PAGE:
Generally, when an internal developer is tasked with building a demo for a trade show, that demo offers up some mundane task, automated in a reproducible fashion. When it comes to enterprise software built on microservices, "Hello World" and the sock shop app aren't quite enough to flex all those behind-the-scenes application muscles.
Naturally, building a game with microservices would be a bit more fun for those involved, but generally, a simple 2D game doesn't exactly tax backend services. But that's only because they usually don't have to. When the a ramshackle team of former game developers and aspiring game makers gathered together to build an obscenely over-engineered demonstration game for this year's Red Hat Summit, they had similar thoughts.
In the end, however, they found plenty of ways to utilize the hosted services inside of their OpenShift cluster. These services are integrated into Pod Escape, a 1-minute-long runner game built in the style of endless runner games.
For a start, the high scores are kept in OpenShift Container Storage. While they encompass a minuscule amount of data overall, the interesting aspect is working with dynamic storage in an OpenShift cloud. Unlike ephemeral storage, state is kept long term here on stable yet dynamically provisioned storage mediums.
The game itself is based on the behavior of Kuberentes, said Roddie Kieley. "The player character is a pod as you would host on Kubernetes. You’re trying to escape from being shut down and evicted from a node. We have this thing called a grace period, where once a pod gets shut down it has a maximum of 60 seconds before it gets terminated. It’s trying to get to another node or escape from on-prem to the cloud to survive. That timeline came in naturally because before there was virtual summit, at summit there would have been a physical display with 4 laptops running this game, and the location would have setup an automatic real time limit to how much people would play because it was in an area people would pass through."
With the game going online instead, the team expects more competition for high scores, and more repeat players.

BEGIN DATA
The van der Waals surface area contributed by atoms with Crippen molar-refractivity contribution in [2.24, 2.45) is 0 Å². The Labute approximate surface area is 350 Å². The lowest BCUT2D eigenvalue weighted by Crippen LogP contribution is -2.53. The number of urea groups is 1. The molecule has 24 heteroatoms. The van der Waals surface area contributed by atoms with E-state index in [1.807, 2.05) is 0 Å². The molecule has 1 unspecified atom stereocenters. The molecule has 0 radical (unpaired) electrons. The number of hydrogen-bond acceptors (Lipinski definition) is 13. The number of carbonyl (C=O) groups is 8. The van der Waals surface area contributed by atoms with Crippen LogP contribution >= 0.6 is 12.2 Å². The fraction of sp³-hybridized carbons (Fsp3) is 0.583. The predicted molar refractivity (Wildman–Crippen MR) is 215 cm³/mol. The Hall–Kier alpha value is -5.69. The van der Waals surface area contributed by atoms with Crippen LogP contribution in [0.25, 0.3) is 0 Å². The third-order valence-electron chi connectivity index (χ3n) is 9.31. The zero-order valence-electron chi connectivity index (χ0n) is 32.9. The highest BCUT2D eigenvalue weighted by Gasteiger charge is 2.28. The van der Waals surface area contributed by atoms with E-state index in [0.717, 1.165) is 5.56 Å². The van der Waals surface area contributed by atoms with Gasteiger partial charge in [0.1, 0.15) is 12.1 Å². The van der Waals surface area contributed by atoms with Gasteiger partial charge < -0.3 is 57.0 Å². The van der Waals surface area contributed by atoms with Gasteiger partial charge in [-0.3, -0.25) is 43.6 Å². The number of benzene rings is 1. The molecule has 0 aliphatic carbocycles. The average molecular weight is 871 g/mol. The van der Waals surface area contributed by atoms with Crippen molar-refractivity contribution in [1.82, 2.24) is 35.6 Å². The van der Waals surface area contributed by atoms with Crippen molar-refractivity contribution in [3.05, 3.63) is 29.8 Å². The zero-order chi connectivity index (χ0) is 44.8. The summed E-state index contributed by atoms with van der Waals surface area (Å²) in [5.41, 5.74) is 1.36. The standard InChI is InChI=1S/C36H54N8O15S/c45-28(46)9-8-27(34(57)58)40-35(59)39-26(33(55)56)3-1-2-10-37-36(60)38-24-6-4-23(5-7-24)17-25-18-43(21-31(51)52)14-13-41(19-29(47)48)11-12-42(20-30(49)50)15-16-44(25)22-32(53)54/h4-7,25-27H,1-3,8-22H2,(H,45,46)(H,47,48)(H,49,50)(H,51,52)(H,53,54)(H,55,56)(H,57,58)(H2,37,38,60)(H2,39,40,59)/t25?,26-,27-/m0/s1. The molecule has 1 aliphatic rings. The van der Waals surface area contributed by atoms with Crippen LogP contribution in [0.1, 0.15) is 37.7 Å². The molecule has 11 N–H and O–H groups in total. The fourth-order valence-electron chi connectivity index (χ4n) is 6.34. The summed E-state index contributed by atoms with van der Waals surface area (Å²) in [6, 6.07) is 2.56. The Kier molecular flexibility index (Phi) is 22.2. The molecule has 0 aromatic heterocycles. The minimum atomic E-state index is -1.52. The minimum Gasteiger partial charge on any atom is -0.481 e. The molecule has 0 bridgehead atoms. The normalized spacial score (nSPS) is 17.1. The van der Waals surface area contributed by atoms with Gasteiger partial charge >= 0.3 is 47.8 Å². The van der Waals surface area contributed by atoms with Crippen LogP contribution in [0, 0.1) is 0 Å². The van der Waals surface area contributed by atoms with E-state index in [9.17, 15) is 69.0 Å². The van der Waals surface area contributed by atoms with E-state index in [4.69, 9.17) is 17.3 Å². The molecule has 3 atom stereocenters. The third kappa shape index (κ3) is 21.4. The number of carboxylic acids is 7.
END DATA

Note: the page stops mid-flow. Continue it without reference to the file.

As with most things at Red Hat, Pod Escape was built in an open, collaborative fashion. It was essentially built by anyone at Red Hat who was interested in joining the team. As a distributed project built by developers around the world, distributed development tools were important to success.
"We all had different backgrounds. A bunch of us had done custom game development, with Unity and Unreal, but we pretty quickly settled on Godot, an open source game development environment similar to Unity in some ways, and different in others. It has a number of different languages you can use from a programmer standpoint to develop content for the game. We settled on C#. Microsoft jumped in upstream of Godot and did an integration with their Mono back end, and allowed Godot developers and C# developers to come to the same place," said Kieley.
Of course, the source code for Pod Escape is available on GitHub. Feel free to try and get it running on your own clusters. It's a great way to learn about coordinating microservices in an application that doesn't include a million lines of code.
The Pod Escape team would like to offer the following thanks:
THANKS TO THE FOLLOWING
COMMUNITIES AND TEAMS
The Godot community
The Kubernetes community
The OpenShift community
The IBM Cloud team
The Red Hat OpenShift Container Storage team
The Red Hat Virtual Summit event team
IBM Cloud Coordination
Juan Jose Floristan Jusue
Music & SFX
OpenShift Ecosystem, OpenShift 4